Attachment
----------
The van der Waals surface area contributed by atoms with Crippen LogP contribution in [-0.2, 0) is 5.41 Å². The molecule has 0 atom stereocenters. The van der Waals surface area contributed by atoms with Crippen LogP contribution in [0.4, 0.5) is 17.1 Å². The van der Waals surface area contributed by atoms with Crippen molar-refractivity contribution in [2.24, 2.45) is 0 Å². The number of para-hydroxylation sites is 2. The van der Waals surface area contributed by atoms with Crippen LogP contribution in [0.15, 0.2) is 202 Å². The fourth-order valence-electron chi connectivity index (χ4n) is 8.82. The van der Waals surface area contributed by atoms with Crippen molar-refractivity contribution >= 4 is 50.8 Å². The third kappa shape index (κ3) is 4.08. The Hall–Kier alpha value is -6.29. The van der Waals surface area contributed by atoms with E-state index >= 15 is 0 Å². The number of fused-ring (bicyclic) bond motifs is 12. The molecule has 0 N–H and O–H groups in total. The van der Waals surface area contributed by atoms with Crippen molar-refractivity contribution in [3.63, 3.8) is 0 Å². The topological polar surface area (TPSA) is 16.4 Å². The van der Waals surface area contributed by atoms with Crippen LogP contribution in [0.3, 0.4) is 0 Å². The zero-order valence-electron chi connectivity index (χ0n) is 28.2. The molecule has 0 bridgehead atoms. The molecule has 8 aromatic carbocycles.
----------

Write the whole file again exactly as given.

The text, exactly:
The van der Waals surface area contributed by atoms with Crippen LogP contribution in [-0.2, 0) is 5.41 Å². The molecule has 0 atom stereocenters. The van der Waals surface area contributed by atoms with Crippen LogP contribution in [0.4, 0.5) is 17.1 Å². The van der Waals surface area contributed by atoms with Crippen molar-refractivity contribution in [2.24, 2.45) is 0 Å². The number of para-hydroxylation sites is 2. The van der Waals surface area contributed by atoms with Crippen LogP contribution in [0.15, 0.2) is 202 Å². The fourth-order valence-electron chi connectivity index (χ4n) is 8.82. The van der Waals surface area contributed by atoms with Crippen molar-refractivity contribution >= 4 is 50.8 Å². The third kappa shape index (κ3) is 4.08. The Hall–Kier alpha value is -6.29. The van der Waals surface area contributed by atoms with E-state index >= 15 is 0 Å². The number of fused-ring (bicyclic) bond motifs is 12. The molecule has 0 N–H and O–H groups in total. The van der Waals surface area contributed by atoms with Crippen molar-refractivity contribution in [3.63, 3.8) is 0 Å². The topological polar surface area (TPSA) is 16.4 Å². The van der Waals surface area contributed by atoms with Crippen LogP contribution in [0.3, 0.4) is 0 Å². The zero-order valence-electron chi connectivity index (χ0n) is 28.2. The molecule has 0 bridgehead atoms. The molecule has 8 aromatic carbocycles.